Celebrating Cheerleaders and Our Need for Them

This past week was the 113th anniversary of cheerleading, which according to the Writer’s Almanac, made its debut at the University of Minnesota in 1898.  All male pep clubs had been around before that, but it took a desperate need to raise team spirits after three consecutive loses for the university to nominate a group of “yell leaders” to further involve spectators.

Twenty-first century sophisticates often make fun of cheerleaders as though the activity were a frivolous activity. But the team won that day over a hundred years ago, and many teams have won since, through the support of cheering enthusiastic fans and dances and fight songs.

My daughter was a cheerleader in high school, and later in life, a physical therapist. And since becoming discouraged or losing heart doesn’t just happens to sports teams, she found being a cheerleader an important part of her job as a physical therapist. Her patients, by the time they got to her, had experienced an accident, injury, or surgery from which they needed to recover. And physical therapists don’t give out magic pills. They administer exercises and routines that need to be repeated on a regular basis. It takes actual physical work to accomplish one’s recovery, and the therapists’ job is one of encouragement and motivation. Even after the treatment phase finishes, the patient may need to motivate themselves to continue a version of the exercises on a regular basis in order to prevent a relapse.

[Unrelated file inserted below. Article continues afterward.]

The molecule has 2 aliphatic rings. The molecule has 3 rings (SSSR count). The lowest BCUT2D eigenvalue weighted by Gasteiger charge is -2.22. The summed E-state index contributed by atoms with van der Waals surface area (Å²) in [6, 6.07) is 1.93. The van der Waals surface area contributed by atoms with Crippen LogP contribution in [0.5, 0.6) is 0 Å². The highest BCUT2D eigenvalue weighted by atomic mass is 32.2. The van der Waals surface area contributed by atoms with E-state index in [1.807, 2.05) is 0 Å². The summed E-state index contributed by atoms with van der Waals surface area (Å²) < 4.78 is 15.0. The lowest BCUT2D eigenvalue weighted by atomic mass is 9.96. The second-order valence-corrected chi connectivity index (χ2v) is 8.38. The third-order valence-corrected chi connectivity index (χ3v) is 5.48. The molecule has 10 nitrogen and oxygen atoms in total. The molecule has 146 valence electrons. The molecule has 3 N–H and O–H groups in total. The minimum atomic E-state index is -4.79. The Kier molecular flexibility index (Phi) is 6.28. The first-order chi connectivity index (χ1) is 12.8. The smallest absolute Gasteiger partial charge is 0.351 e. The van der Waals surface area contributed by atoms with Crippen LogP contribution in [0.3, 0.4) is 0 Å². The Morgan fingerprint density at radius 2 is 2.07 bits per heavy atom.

In spite of the fact that doctors and health care providers must rely on patients to carry out their treatment plans, (follow through on referrals for tests, take medicine as prescribed) many don’t see cheerleading as a part of their job descriptions. In the several years I was in and out of different doctors’ offices and health care systems with my daughter, we found too few who supported and encouraged. Some expressed a concern about giving “false hope,” others seemed determined to be brutally honest. But like the sports teams who rely on cheerleaders and their fans to lift their spirits, we tried, whenever possible, to hang out with the members of the medical team who said, in the midst of three defeats, and the final game left to be played,  “You Go Girl! You can do it! Rah, Rah, Rah!    


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